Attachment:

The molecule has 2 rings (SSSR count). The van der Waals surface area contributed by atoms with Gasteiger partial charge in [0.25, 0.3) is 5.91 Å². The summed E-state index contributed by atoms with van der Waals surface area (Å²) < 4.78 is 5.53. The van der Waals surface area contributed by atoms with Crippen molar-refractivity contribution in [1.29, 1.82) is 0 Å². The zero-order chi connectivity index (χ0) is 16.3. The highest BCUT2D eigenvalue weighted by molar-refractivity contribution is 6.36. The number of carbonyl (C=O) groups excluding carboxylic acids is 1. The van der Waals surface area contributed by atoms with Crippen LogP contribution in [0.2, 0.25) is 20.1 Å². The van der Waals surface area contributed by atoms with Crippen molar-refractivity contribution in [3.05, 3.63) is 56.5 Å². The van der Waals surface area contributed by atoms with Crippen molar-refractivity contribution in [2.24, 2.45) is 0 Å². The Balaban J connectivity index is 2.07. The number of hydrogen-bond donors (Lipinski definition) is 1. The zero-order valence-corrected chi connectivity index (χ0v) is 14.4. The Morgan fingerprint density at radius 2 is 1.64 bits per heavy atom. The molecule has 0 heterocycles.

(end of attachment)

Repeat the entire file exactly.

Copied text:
The molecule has 2 rings (SSSR count). The van der Waals surface area contributed by atoms with Gasteiger partial charge in [0.25, 0.3) is 5.91 Å². The summed E-state index contributed by atoms with van der Waals surface area (Å²) < 4.78 is 5.53. The van der Waals surface area contributed by atoms with Crippen molar-refractivity contribution in [1.29, 1.82) is 0 Å². The zero-order chi connectivity index (χ0) is 16.3. The highest BCUT2D eigenvalue weighted by molar-refractivity contribution is 6.36. The number of carbonyl (C=O) groups excluding carboxylic acids is 1. The van der Waals surface area contributed by atoms with Crippen LogP contribution in [0.2, 0.25) is 20.1 Å². The van der Waals surface area contributed by atoms with Crippen molar-refractivity contribution in [3.05, 3.63) is 56.5 Å². The van der Waals surface area contributed by atoms with Crippen molar-refractivity contribution in [2.24, 2.45) is 0 Å². The Balaban J connectivity index is 2.07. The number of hydrogen-bond donors (Lipinski definition) is 1. The zero-order valence-corrected chi connectivity index (χ0v) is 14.4. The Morgan fingerprint density at radius 2 is 1.64 bits per heavy atom. The molecule has 0 heterocycles.